Chess robot broke seven-year-old’s finger during tournament. But how rare is such a case?

The injury caused by a chess-playing robot raises questions about long-term safety.

Earlier this month, according to Russian media, a chess-playing robot broke the finger of a seven-year-old boy during a match at the Moscow Open competition.

When the child made his move, the robot grabbed his finger and held it for several seconds before he was freed.

Sergey Smagin, vice-president of the Russian Chess Federation, told the Baza Telegram channel that the boy had taken his move too quickly.

"There are certain safety rules and the child, apparently, violated them. When he made his move, he did not realise he first had to wait," he said.

The robot had taken part in a number of competitions, including three matches without incident earlier that day. "This is an extremely rare case, the first I can recall," said Smagin.

'Killer' robots

Thanks to the circumstances, this was an unusual event, but in fact, robots frequently cause injuries or even death.

The first such victim is believed to be Robert Williams, who was crushed to death by a robot on Ford’s Michigan production line in 1979. Similarly, in 2015, a robotic arm crushed and killed a contractor at a Volkswagen plant in Germany.

And in one particularly unpleasant case, a Chinese factory worker was impaled by spikes when a factory robot collapsed - although he, at least, survived.

Meanwhile, according to the Center for Investigative Reporting, internal documents reveal that there were 50 per cent more injuries at Amazon fulfillment centres using robots compared with those without.

There's little data on how many accidents are caused by robots each year; one report lists 17 in Korea during 2019. And there, at least, the number is falling, from a high of 40 in 2012.

However, the report lists only those robot accidents that occurred in manufacturing and construction environments – and robots are now finding their way into other areas of life in ever-increasing numbers.

They are now widely used for surgical procedures, and there has been at least one fatality as a result: in 2015, a man underwent robotic surgery for mitral valve disease in the UK and died after the robot knocked into a medic and misplaced stitches.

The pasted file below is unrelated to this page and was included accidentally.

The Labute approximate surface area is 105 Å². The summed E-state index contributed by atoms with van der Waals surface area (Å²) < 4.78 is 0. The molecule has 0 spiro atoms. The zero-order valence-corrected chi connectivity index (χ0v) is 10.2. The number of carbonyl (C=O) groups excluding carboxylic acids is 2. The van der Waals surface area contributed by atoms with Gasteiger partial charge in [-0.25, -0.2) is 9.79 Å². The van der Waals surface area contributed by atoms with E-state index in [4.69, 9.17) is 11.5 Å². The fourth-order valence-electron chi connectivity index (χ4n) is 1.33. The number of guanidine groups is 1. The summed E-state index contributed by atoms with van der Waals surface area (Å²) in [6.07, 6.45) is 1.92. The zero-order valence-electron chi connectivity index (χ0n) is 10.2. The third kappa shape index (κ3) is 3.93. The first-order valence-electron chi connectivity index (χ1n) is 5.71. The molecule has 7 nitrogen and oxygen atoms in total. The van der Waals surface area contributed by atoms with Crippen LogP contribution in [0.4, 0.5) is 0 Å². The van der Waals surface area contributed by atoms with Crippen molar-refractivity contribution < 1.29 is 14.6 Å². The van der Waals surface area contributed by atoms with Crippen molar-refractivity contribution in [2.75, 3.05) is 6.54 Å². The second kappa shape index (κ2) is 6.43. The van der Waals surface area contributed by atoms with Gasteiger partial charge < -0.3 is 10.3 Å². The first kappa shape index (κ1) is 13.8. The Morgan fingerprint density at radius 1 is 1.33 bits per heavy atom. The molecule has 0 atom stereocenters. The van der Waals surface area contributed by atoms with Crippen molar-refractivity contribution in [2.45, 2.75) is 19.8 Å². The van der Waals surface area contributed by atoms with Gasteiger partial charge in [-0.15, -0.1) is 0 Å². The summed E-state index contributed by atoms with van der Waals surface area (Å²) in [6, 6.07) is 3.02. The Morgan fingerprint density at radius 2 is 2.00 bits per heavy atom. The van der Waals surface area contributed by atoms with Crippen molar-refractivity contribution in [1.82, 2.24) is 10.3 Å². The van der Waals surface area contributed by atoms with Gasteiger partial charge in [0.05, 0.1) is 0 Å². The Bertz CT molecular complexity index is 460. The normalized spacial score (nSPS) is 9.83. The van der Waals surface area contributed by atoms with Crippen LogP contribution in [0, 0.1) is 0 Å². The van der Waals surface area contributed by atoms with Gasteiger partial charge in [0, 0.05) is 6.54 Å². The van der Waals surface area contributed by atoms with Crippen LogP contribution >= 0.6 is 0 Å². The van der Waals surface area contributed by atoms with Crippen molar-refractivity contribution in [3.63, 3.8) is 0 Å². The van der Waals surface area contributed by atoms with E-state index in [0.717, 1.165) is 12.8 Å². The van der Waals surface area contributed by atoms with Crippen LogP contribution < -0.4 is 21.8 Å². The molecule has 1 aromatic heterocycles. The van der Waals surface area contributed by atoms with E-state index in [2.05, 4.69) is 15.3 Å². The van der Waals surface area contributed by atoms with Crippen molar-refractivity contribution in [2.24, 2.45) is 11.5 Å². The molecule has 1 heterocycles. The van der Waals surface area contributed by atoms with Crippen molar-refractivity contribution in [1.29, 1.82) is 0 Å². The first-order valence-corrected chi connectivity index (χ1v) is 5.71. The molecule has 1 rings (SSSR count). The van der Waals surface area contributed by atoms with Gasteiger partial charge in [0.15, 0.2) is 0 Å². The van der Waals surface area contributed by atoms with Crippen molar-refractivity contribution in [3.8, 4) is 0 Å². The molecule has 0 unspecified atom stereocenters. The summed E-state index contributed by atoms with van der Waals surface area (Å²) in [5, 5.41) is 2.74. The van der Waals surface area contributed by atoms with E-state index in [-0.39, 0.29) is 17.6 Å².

Robotic surgery was also linked to 144 deaths and nearly 1,400 injuries in the US between 2000 and 2013. Reasons included burnt or broken pieces of tools falling into the patient, electrical sparking and robots making unintended movements.

However, most robot accidents tend to be, one way or another, caused by human error. Only five of the deaths and 436 of the injuries, the report found, were specifically linked to technical mistakes that took place during an operation.

The risks of autonomous vehicles

In the coming years, the robots most likely to present risks to life and limb are autonomous vehicles. According to the US National Highway Traffic Safety Administration (NHTSA), there were nearly 400 crashes involving cars with partially autonomous driver assistance systems between July 2021 and May 2022.

And as the industry moves to fully-autonomous vehicles, the safety risks escalate enormously. Most tests have so far been carried out in relatively predictable environments - either special tracks or major highways. Even so, there have been fatalities and injuries. If autonomous vehicles make it into general use, the risks can only rise.

Earlier this year, the UK Law Commissions recommended that when a car is authorized by a regulatory agency as having 'self-driving features' and those features are in use, the person in the driving seat would no longer be responsible for how the car drives. Instead, the company or body that obtained the authorization would face regulatory sanctions if anything goes wrong.

Similarly, for fully-automated vehicles, a licensed operator would be responsible for overseeing the journey.

Were such rules to become the norm, it would place an enormous burden on operators – unless, of course, autonomous vehicles could be made as safe as conventional cars.

The bottom line is that robots are tools – more complicated than most, but still tools. Users need training and concentration while interacting with them. And, as with any other tool, manufacturers have a responsibility to make them as safe as possible.

Accidents will always happen – but a thoughtful balance of responsibility between manufacturer and operator should mean that robots are no riskier than any other new technologies.